There are those particular places—in my case, the house belonging to my grandmother—that in many ways have never left the 70s. When you step into this sort of place, your feet might sink into a beige shag carpet. You find yourself in a kind of alternate universe, pristine if somewhat dusty. This universe is not quite hermetically sealed—there weren't televisions glowing with DVR'd episodes of Oprah's Super Soul Sunday in the 70s—but what matters is that it is sealed enough. A plush, globular Ziggy and his plush, globular nose lay limply on the mantelpiece. A wood laminate bookshelf leans against a pale stucco wall with the look of cottage cheese. The bookshelf holds nothing but the complete set of the 1968 World Book Encyclopedia. Sometimes, while sipping milk from a Snoopy frosted glass, you flip through their yellowed pages permeated with a faint but distinct smell; there, you might find a photo of girls sitting in a patch of grass, in pageboy haircuts, each brandishing their own rag doll. "Playing with dolls," the caption might read, "encourages children to use their imagination."
Illustrator Clay Hickson knows this world well. Sure, the floors of his solo exhibition at Johalla Projects, "It Took A Village," aren't lined with a beige shag carpet. But they might as well be. (Not for nothing did the Reader tap Hickson to lend his stoney aesthetic to the Marijuana Issue last April.) The works displayed are all a particular rusted brown—the brown of your father's Thunderbird, or perhaps a once-beloved leisure suit. Watercolor daisies, poppies, and polka-dot butterflies overlap pasted photographs of contemplative men and women in flared pants and turtlenecks. The photographs all come from the Fairburn System books, a revered reference guide for artists and illustrators in the 70s. All of the photographs, that is, save the couple that were cut out from the reference guide Naked Yoga.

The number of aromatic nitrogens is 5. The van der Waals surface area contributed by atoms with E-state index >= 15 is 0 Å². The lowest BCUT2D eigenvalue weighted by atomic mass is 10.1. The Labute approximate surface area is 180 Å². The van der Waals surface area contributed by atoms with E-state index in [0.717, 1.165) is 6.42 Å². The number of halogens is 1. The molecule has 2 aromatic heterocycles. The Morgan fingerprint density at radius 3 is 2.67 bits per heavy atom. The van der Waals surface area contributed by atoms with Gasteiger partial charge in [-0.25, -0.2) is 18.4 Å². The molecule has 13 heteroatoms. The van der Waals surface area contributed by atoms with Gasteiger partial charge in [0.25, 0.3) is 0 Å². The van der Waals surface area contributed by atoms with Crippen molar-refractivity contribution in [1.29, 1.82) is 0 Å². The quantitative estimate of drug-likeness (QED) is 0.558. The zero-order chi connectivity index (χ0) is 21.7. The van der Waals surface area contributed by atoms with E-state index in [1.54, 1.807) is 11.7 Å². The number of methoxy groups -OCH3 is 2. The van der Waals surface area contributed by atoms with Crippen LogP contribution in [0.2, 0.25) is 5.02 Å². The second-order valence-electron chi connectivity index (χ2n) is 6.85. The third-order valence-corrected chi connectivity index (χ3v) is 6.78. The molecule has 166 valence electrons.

Accompanying the exhibition is a publication printed by Hickson's Tan & Loose Press. The spiral-bound publication is just as happily brown, and feels less like something sold at an art gallery and more like something buried deep in an antique store, abandoned in the dusty drawer of a creaking secretary's desk. Hickson wanted to evoke the untrained confidence and looseness of certain hippie collectives that restlessly created pamphlets and booklets with titles like How to Live in a Commune. For his own publication, he has created a character of an author, one who finds as much delight in a diner Belgian waffle adorned with a blueberry-and-whipped-cream smile as he finds depth in the French phrase chacun à son goût, or "to each his own taste."
Hickson captures this weird, liminal world just as defined by suburban domesticity as it is by the hippie proclivity to roll in the grass, look for the grinning spiders, and find some sort of oneness with the universe. v